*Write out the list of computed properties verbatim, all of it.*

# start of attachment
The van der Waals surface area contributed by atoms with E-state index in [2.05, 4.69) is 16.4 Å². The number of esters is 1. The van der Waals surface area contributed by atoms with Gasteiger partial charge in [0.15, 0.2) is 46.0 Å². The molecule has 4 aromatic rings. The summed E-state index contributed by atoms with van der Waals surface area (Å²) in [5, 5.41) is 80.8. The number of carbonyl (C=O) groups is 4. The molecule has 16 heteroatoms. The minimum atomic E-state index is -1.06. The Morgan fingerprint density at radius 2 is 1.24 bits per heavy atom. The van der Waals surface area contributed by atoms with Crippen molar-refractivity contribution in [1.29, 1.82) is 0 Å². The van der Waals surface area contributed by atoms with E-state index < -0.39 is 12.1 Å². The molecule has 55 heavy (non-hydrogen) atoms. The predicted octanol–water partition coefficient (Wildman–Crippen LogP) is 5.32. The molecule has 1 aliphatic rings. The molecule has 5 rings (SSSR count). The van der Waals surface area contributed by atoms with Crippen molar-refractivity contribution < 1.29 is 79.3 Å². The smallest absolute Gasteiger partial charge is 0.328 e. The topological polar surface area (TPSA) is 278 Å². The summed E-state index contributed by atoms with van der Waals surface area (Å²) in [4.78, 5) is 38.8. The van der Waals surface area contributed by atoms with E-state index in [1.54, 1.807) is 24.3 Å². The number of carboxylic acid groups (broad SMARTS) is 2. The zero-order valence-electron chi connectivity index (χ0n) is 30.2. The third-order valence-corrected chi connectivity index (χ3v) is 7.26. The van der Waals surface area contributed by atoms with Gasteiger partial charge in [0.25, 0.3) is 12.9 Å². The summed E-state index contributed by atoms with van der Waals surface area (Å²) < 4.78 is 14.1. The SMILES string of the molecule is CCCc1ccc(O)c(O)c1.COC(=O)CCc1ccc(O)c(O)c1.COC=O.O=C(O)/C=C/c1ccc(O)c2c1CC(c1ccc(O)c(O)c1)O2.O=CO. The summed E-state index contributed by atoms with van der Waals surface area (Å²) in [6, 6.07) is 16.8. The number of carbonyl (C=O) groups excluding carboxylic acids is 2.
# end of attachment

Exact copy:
The van der Waals surface area contributed by atoms with E-state index in [2.05, 4.69) is 16.4 Å². The number of esters is 1. The van der Waals surface area contributed by atoms with Gasteiger partial charge in [0.15, 0.2) is 46.0 Å². The molecule has 4 aromatic rings. The summed E-state index contributed by atoms with van der Waals surface area (Å²) in [5, 5.41) is 80.8. The number of carbonyl (C=O) groups is 4. The molecule has 16 heteroatoms. The minimum atomic E-state index is -1.06. The Morgan fingerprint density at radius 2 is 1.24 bits per heavy atom. The van der Waals surface area contributed by atoms with Crippen molar-refractivity contribution in [1.29, 1.82) is 0 Å². The van der Waals surface area contributed by atoms with E-state index < -0.39 is 12.1 Å². The molecule has 55 heavy (non-hydrogen) atoms. The predicted octanol–water partition coefficient (Wildman–Crippen LogP) is 5.32. The molecule has 1 aliphatic rings. The molecule has 5 rings (SSSR count). The van der Waals surface area contributed by atoms with Crippen molar-refractivity contribution < 1.29 is 79.3 Å². The smallest absolute Gasteiger partial charge is 0.328 e. The topological polar surface area (TPSA) is 278 Å². The summed E-state index contributed by atoms with van der Waals surface area (Å²) in [4.78, 5) is 38.8. The van der Waals surface area contributed by atoms with E-state index in [1.54, 1.807) is 24.3 Å². The number of carboxylic acid groups (broad SMARTS) is 2. The zero-order valence-electron chi connectivity index (χ0n) is 30.2. The third-order valence-corrected chi connectivity index (χ3v) is 7.26. The van der Waals surface area contributed by atoms with Gasteiger partial charge in [0.25, 0.3) is 12.9 Å². The summed E-state index contributed by atoms with van der Waals surface area (Å²) < 4.78 is 14.1. The SMILES string of the molecule is CCCc1ccc(O)c(O)c1.COC(=O)CCc1ccc(O)c(O)c1.COC=O.O=C(O)/C=C/c1ccc(O)c2c1CC(c1ccc(O)c(O)c1)O2.O=CO. The summed E-state index contributed by atoms with van der Waals surface area (Å²) in [6, 6.07) is 16.8. The number of carbonyl (C=O) groups excluding carboxylic acids is 2.